W O R K S H O P
The Distorted Mirror: Reflections on Time and Space in Speculative Media
29 and 30 April 2017
S 50, RW
Time and space are often the two primary pillars that support thinking about fictional texts, be they literary or cinematographic. Although both pillars are often treated as being separate from each other, this workshop aims to look at the two concepts as being in constant dialogue, while mutually informing each other. Theorization of fictional narratives has for a long time given preference to time over space, thus creating a binary as opposed to dialectic. Current discourses, however, focus on their interplay in order to identify futurist elements and their worldmaking potential.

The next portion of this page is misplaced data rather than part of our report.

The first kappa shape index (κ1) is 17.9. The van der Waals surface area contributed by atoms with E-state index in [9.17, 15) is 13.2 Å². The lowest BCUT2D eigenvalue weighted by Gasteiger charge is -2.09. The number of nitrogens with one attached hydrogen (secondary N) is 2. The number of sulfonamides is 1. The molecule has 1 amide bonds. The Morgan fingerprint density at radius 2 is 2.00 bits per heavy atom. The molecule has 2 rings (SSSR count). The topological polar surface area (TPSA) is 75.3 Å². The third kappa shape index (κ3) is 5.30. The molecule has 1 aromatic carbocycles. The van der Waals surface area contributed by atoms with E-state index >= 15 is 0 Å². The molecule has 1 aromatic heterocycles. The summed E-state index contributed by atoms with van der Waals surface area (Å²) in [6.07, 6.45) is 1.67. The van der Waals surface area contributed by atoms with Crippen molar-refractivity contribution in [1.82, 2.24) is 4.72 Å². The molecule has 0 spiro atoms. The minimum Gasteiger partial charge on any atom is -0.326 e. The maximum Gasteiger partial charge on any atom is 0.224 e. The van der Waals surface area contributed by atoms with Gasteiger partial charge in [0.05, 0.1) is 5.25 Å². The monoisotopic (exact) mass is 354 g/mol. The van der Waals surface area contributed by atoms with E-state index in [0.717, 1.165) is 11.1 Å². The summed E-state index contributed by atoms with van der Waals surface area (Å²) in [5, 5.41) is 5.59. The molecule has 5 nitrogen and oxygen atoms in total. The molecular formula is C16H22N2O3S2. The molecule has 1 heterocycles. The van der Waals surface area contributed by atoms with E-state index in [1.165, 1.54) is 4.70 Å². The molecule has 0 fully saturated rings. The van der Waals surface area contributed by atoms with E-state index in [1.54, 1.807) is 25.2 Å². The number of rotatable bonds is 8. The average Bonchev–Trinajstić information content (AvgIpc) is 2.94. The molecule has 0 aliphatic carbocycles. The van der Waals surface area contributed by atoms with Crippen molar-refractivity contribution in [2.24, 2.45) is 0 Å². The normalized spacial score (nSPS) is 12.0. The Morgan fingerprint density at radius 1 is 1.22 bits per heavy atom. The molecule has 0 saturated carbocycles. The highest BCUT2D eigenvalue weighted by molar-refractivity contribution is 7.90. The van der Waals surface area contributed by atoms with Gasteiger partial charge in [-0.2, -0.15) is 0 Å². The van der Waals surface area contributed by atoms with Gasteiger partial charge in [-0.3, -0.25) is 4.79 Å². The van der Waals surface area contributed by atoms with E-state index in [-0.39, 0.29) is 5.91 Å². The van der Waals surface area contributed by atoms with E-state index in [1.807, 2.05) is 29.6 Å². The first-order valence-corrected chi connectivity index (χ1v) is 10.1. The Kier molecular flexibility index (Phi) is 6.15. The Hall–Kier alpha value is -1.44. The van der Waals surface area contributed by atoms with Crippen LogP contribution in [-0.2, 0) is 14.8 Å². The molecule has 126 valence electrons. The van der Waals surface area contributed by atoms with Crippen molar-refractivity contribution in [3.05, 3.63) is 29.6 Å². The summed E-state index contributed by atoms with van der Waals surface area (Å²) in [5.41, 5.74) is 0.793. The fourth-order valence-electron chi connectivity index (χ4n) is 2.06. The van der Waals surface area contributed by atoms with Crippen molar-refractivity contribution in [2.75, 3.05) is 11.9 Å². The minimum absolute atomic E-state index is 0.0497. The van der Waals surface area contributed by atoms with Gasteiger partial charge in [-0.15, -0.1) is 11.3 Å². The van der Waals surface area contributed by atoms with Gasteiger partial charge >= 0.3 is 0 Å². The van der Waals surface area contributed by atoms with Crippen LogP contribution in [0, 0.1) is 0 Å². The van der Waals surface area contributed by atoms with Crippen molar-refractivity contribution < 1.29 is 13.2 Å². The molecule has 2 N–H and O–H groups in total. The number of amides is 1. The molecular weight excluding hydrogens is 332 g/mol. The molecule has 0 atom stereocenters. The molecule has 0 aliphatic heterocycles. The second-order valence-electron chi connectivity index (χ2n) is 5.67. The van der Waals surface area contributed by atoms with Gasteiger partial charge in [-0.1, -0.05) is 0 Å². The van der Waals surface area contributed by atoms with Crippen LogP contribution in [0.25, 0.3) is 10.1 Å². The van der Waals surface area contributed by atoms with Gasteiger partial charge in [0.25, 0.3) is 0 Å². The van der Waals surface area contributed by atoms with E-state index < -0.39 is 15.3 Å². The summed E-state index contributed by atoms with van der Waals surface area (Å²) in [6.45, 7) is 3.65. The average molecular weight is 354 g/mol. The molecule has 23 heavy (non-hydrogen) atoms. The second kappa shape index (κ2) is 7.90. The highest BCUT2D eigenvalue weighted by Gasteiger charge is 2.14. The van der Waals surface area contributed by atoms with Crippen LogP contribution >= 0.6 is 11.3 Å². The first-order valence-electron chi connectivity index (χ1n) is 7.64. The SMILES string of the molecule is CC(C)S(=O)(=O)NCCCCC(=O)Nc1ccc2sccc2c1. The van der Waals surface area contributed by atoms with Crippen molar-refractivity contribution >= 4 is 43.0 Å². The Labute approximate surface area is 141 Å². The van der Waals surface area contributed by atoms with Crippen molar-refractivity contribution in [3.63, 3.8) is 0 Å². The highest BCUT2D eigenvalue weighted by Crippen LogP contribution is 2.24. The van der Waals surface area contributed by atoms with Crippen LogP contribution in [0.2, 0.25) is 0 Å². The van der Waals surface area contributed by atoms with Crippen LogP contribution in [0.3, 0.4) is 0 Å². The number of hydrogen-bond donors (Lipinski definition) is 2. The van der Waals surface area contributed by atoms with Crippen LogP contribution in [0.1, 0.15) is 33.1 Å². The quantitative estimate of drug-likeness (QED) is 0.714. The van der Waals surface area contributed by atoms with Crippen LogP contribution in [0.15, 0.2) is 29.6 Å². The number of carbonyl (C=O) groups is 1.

The speculative city and its urban landscapes are formed as much through the passing, fracturing, and compressing of time as they are through the use of the available fictional spaces. Projections of future dreams and imaginations, and utopias as well as dystopias lie at the heart of constructing futures that run on ideas of inclusivity, diversity, the re-activation of the past, and the renegotiation of social bonds and networks. The future is imagined as an alternative to the current status quo while incorporating and re-imagining essential current-day practices. The interplay between temporal and spatial reconfigurations thus becomes a core value for speculative fictions.
Mark Bould (University of the West of England Bristol), Raimi Gbadamosi (University of Pretoria), Henriette Gunkel (Goldsmiths College), Kara Lynch (Hampshire College) and Peggy Piesche (Bayreuth Academy of Advanced African Studies)